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    Here's some pics of a 3a I just sent to Jeremy...
    Attached Thumbnails Attached Thumbnails Kodak3a_01.jpg   Kodak3a_02.jpg   Kodak3a_03.jpg  

  6. #26

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    Thanks, mine looks very simmiler, except for the front standard. It has no adjustments. It is labeled a premo model, maybe kodak made different models of the 3A?

  7. #27
    Jeremy's Avatar
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    The camera Alan sent me is labeled the No. 3-A Kodak Special. It is one nice looking camera and I already have a 135mm Graflex Optar mounted on the camera. Next I need to adapt it to accept 120 film and the final adustment will be to add a toothed focussing rail which runs the length of the drop-down front to make focussing easier with the shorter focal lengths. I am thinking of removing entirely the one that is on there and added a new one.
    Let's see what I've got in the magic trash can for Mateo!

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  8. #28
    David H. Bebbington's Avatar
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    Quote Originally Posted by Joze
    -David, - I've used Ilford Ortho Copy to make enlarged negs for cyanotypes. Do you think this would work well or is there another brand you could reccommend?
    Just saw this - sorry I missed it before. Yes, Ilford Ortho will work well, its sensitivity is not quite as great as other ortho films, it seems to run out roughly in the middle of the green spectrum, and also rated and processed as per Ilford recommendations it will be quite contrasty. For normal pictorial work a rating of about EI 16 or 20 will probably be good, with suitably reduced development.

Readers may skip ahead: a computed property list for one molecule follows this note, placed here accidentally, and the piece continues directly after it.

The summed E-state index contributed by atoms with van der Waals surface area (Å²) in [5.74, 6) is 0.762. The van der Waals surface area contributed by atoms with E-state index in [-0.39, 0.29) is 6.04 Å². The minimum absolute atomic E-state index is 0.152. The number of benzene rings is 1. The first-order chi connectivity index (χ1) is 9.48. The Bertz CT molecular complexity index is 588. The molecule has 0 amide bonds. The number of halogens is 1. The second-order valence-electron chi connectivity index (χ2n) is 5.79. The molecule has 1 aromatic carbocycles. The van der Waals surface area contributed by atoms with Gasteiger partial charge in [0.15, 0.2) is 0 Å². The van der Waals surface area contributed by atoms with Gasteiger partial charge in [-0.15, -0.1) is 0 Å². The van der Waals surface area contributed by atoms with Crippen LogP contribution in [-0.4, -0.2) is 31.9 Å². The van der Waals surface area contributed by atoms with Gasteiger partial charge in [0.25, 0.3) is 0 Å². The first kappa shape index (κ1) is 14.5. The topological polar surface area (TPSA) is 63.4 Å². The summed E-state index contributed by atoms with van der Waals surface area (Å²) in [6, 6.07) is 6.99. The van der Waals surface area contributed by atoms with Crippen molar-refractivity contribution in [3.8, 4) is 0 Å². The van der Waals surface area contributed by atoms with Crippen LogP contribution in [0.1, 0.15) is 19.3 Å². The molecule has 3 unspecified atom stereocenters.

9. #29

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    David, thanks for that.


    [QUOTE=egdinger]Do you have any pictures of your 3A to show. I have a kodak folder that I can't positivly identify, but I belive it is a 3A.

    egdinger, there's a picture here of the 3A Folding Brownie, which is what I have (the 3A Autographic is different from this). Try 'google images' for any others.
    www.nwmangum.com/Kodak/No3AFB-1.html

  10. #30

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    Paper Neg

    I have a No. 3-A that was my great grandfathers, and I saw it sitting lonely on a shelf today, so I decided to take a few pictures with it. What I did was cut an inch off the long side of a 5x7 sheet of Kodak Polycontrast B&W paper and stuck it in. With my light meter set to about 6 ISO, I took about 5 shots. Two were with a small aperture and long exposure, and 3 were large aperture and short exposure. The two with the small apertures turned out well, but the large aperture shots were under-exposed. I'm not sure if it's because the aperture numbers aren't f-stops (http://www.brownie-camera.com/tech.shtml) or because of a kind of reciprocity failure at short exposures.

    Anyway, two negatives turned out great, so I printed them by laying another sheet of photo paper face up, then the paper negative face down on top in my contact printer, and exposing them under my enlarger. They turned out pretty good. Obviously not as sharp as printing with a negative, but I can't get film for this camera anyway, and the camera's not so lonely anymore.